Stats insights, warnings for draft forwards
Analytics at the prospect level has been an interesting area the last few years, and there seems to be growing interest. In preparation for the 2013 NHL draft, several NHL teams hired stat guys and consulting groups to help them with their prospect analysis, and some teams are even having their video guys track micro stats at the junior level.
For most of the lower levels of hockey, many studies have shown there is notable predictive value in stat-based analysis for prospects. The main issues facing analytics for junior, collegiate and other levels is adjusting for context and trying to separate the relationship between production and the typical uncertainty/miss rate of projecting prospects. After all, stats can't tell you everything about prospects -- they need to be adjusted for a variety of factors, they can't replace scouts and they are subject to statistical noise. However, if used correctly for the NHL draft, stats can help teams find some overlooked sleepers and may prevent them from making a glaring mistake.
Here are some notable examples of forwards whose stats told a much different tale than their draft position in the not-too-distant past, and the team to which they were drafted.
Benoit Pouliot, LW, Minnesota Wild
When it comes to analyzing draft prospects -- and especially CHLers -- there is one golden rule: Look at the birth date. Pouliot, the fourth overall pick in 2005, was a late birth date, born in November 1986, and thus was not drafted until the next season with the 1987 class. When comparing future output by players in similar circumstances in the CHL -- and with one having a late November birth date and the other a January birth date -- the January-born player traditionally produces at a 15 percent better rate in the NHL. That extra season of hockey experience, particularly in a lesser league (relative to professional ones) like the CHL, makes a significant difference. It can give the player an edge over his competition and make him look better than he really is. Such was the case with Pouliot.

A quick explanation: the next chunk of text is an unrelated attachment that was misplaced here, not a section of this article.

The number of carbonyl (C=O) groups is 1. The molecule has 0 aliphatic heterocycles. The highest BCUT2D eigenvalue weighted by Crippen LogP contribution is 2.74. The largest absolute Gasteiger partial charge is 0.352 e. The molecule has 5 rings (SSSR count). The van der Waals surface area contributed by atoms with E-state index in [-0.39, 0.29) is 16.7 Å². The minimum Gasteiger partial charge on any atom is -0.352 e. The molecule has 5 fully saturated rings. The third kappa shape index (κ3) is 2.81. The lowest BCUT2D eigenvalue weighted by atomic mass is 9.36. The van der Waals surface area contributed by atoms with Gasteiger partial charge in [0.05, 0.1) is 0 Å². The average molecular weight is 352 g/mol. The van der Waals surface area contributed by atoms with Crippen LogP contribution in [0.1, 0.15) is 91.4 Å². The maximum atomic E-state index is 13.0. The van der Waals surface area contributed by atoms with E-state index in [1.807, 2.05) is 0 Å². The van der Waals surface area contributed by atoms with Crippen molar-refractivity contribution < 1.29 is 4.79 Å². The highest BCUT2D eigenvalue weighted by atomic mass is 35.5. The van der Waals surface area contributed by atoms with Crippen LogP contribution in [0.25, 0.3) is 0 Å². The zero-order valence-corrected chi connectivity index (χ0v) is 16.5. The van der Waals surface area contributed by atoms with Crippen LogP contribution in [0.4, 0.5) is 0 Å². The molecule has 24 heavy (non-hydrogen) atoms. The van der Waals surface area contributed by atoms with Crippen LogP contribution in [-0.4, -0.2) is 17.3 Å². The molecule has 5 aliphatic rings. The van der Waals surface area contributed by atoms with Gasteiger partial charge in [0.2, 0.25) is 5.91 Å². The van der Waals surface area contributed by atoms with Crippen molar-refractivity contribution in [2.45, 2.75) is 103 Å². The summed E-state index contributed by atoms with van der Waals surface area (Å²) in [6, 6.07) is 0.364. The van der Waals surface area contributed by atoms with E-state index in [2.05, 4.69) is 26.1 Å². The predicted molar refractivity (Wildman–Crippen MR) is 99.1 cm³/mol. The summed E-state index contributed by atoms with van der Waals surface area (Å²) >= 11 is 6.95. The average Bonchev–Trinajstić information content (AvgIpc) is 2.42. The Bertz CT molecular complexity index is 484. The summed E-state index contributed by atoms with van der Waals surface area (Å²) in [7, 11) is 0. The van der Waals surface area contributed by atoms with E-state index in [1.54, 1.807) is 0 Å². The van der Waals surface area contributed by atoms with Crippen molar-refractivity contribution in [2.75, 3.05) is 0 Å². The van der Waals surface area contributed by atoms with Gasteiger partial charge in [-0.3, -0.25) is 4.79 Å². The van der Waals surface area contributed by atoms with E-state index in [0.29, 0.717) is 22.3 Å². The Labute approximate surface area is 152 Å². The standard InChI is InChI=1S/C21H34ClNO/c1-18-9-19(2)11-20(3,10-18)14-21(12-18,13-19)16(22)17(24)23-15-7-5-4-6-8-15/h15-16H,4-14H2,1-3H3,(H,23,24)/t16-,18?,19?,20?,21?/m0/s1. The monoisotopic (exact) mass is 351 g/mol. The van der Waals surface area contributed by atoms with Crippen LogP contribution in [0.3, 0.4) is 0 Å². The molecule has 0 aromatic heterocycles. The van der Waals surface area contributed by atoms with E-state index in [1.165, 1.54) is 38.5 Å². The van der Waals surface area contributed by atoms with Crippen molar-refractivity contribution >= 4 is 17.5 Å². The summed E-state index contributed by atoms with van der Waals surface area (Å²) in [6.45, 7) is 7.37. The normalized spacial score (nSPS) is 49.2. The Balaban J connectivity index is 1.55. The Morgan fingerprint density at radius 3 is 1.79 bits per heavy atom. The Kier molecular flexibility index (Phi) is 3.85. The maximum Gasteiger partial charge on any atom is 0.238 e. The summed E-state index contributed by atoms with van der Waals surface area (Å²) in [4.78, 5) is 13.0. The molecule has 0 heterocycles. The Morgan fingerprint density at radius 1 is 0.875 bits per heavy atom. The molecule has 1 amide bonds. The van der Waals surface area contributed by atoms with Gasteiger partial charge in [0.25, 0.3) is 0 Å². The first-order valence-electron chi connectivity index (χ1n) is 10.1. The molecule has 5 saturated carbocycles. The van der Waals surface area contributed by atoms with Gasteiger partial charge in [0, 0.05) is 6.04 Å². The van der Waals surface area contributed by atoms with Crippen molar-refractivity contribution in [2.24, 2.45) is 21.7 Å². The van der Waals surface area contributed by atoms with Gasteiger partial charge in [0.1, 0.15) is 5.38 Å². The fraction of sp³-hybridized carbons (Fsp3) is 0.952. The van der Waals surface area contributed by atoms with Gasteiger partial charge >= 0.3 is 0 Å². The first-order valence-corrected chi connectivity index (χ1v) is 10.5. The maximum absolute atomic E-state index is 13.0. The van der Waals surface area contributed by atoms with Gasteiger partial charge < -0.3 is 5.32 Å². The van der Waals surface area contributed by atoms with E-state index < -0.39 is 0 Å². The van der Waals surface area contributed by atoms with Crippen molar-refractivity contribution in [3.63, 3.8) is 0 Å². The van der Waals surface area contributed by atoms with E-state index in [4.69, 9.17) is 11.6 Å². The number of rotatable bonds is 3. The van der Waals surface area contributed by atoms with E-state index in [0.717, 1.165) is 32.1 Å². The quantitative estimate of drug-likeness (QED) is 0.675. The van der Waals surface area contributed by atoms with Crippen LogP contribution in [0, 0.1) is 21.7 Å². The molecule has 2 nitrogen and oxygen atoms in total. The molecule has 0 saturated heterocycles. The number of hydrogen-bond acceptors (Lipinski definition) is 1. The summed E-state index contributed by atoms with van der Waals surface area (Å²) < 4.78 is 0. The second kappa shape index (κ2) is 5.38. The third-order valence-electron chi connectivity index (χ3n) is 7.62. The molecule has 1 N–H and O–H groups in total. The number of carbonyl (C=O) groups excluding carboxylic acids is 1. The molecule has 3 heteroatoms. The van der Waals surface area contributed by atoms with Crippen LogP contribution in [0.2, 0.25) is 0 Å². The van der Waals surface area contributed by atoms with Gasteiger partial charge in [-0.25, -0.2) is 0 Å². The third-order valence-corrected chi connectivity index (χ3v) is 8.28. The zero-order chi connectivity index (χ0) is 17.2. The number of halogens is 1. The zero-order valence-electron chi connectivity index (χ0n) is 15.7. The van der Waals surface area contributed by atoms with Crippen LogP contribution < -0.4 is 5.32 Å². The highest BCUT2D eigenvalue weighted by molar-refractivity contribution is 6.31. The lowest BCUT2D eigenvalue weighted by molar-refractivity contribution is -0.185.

Now, in Pouliot's only CHL season before his draft selection he was the OHL Rookie of the Year. Among the OHL's "87s" -- players eligible to be drafted in 2005 -- Pouliot's 65 points in 67 games ranked fifth behind Bobby Ryan, Dan Ryder, Steve Downie and Bryan Little. But in terms of age (and physical development) Pouliot was really closer to players born in 1986 and drafted a year earlier. If you add in 1986 birth dates, Pouliot ranked 13th in OHL scoring, with players like Rob Schremp, Wojtek Wolski and Dave Bolland also besting him.
In their NHL careers, Bolland, Downie, Little and Wolski have all produced higher points-per-game averages than Pouliot, with most being around 15 percent higher. Pouliot's size coupled with high-end speed and skill is a tantalizing set of attributes, but a player with his late birth date failing to produce better numbers in the CHL should have set off red flags, especially as a top-five selection.
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